The aim of the work is to carry out a translation, cultural adaptation and preparation of the Central Sensitization Inventory for validation for the Polish population.

Material and methods

The translation of the CSI into Polish was based on generally accepted guidelines developed by Beaton in 2000 [30].
The first stage of the work was translation of the original questionnaire by 5 independent Polish-speaking translators fluent in English. They were: an experienced neurologist; a specialist in medical rehabilitation; a psychologist; and two medical students (previously unfamiliar with the CS phenomenon). Then the translators established the final version of the translation. The effect of the team’s work was passed on to a linguist to establish the idiomatic and semantic unambiguity.
Next, the questionnaire was handed over to an English native speaker (fluent in Polish) for the purpose of reverse translation and evaluation of the unambiguity of the original with its Polish version. The next stage was the establishment of a committee consisting of translators, an English native speaker, a linguist, a specialist in pain management, a rheumatologist with many years of experience in the treatment of non-specific pain syndromes, a neurologist with specialization in medical rehabilitation, a physiotherapist and a patient. The team discussed the effect of the translation. The empirical and conceptual as well as semantic and idiomatic layers were subjected to analysis. The goal was to adjust the translation in such a way that it would be understandable in a textual form to a 14-year-old patient.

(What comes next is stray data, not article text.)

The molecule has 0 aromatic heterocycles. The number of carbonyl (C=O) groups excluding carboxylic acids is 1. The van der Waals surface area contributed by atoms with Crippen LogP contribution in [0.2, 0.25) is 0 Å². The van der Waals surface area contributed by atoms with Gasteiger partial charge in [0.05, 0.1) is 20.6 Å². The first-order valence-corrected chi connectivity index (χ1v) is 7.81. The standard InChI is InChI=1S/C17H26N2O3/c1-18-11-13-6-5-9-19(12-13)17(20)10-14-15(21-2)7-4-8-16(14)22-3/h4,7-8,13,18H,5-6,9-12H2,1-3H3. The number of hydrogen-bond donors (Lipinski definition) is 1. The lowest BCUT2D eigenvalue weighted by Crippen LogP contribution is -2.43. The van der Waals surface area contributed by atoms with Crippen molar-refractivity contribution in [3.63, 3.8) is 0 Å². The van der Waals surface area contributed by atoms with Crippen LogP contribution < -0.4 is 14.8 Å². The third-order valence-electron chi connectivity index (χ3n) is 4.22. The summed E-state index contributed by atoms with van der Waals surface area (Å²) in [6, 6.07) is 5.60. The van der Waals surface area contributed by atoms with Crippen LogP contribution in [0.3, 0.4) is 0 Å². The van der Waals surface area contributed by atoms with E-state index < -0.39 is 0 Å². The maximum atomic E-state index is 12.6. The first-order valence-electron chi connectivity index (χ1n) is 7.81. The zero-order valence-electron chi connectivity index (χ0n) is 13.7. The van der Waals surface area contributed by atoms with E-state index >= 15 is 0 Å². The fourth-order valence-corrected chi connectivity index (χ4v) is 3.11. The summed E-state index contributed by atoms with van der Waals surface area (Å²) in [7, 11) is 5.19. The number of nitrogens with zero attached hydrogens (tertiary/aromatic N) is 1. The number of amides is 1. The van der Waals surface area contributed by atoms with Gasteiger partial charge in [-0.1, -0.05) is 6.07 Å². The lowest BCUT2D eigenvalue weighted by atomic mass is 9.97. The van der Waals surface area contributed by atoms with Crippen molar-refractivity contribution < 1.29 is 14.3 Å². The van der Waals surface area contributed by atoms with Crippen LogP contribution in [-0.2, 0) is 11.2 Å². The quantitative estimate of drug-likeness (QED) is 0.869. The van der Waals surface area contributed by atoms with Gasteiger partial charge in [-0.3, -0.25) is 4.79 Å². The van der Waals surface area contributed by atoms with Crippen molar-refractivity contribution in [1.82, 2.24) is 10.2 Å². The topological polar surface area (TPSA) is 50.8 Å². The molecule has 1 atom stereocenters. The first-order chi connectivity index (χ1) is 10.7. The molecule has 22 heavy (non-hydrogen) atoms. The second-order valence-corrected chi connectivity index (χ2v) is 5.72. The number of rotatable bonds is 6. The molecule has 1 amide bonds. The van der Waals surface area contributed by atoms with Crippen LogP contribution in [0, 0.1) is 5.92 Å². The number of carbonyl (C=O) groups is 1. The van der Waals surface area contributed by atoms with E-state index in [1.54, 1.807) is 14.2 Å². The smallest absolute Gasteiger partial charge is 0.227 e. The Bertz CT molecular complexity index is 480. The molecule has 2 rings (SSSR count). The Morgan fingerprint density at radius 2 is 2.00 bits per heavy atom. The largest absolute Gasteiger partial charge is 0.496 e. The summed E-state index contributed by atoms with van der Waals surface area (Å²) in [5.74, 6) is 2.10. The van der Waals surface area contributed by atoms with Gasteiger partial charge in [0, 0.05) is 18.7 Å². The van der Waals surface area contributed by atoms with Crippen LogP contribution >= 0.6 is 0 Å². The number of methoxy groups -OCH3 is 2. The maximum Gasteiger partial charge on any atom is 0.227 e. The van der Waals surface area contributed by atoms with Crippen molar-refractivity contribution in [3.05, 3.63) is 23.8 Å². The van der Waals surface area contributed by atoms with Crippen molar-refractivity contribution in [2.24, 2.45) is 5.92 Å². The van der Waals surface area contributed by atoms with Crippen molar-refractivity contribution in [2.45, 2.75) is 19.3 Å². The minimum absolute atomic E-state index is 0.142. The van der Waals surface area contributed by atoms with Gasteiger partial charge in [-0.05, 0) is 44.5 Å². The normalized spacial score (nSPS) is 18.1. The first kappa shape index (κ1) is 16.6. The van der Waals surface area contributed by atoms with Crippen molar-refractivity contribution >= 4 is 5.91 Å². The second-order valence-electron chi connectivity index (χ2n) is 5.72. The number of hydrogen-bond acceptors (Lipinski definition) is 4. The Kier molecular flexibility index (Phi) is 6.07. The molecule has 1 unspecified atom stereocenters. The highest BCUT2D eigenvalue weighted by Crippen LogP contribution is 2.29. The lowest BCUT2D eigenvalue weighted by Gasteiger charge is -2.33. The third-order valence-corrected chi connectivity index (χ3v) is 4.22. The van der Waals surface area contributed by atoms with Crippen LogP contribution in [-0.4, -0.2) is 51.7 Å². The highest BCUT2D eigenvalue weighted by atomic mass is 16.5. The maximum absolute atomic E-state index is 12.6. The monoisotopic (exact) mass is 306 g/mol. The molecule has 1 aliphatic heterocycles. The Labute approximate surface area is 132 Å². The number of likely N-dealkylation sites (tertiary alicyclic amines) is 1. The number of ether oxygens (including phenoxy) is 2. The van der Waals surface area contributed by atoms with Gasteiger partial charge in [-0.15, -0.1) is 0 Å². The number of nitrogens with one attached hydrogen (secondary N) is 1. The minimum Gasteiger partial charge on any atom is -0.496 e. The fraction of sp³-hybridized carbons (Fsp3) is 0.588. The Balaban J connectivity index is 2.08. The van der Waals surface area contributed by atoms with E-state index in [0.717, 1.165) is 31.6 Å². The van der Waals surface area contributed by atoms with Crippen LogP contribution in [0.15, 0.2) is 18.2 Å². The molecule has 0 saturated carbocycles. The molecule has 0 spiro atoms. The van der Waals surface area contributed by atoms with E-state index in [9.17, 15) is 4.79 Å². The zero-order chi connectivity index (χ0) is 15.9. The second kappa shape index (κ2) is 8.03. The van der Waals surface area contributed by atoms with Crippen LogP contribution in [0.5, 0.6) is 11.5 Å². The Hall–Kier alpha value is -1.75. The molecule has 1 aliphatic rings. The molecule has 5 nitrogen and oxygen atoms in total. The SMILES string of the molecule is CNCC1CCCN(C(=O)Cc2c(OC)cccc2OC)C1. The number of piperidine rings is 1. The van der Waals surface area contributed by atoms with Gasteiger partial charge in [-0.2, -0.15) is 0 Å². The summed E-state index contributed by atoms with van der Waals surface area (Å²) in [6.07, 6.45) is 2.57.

The final step was the preliminary evaluation of understanding of the translation by a group of 20 random patients with pain syndrome, treated in the Rehabilitation Clinic of the National Institute of Geriatrics, Rheumatology and Rehabilitation in Warsaw. The group consisted of 13 women and 7 men at an average age of 63 (SD: 19.4). Patients were asked to complete the test. Then a rehabilitation physician involved in translating the CSI asked patients to indicate difficult or unclear phrases and ambiguities in the text of the questionnaire. All such issues were noted and discussed by the translators. Then, it was decided to change and prepare the text of the questionnaire for further validation.
The study was approved by the Warsaw Medical University Bioethics Committee.

Results

The result of the work is the translation and cultural adaptation of the questionnaire. The text of the Polish version of the CSI is available as Appendix 1.

Discussion

The main purpose of the work was to perform a translation into Polish and cultural adaptation of the questionnaire originally created in English and its preparation for further validation. This process consisted of translation, unification of the translation, linguistic evaluation, reverse translation with linguistic unambiguity assessment, cultural reconciliation, pilot study, correction, and approval of the final language version of the questionnaire. As a result of the above actions, a tool for assessing central sensitization was prepared for validation for the Polish population.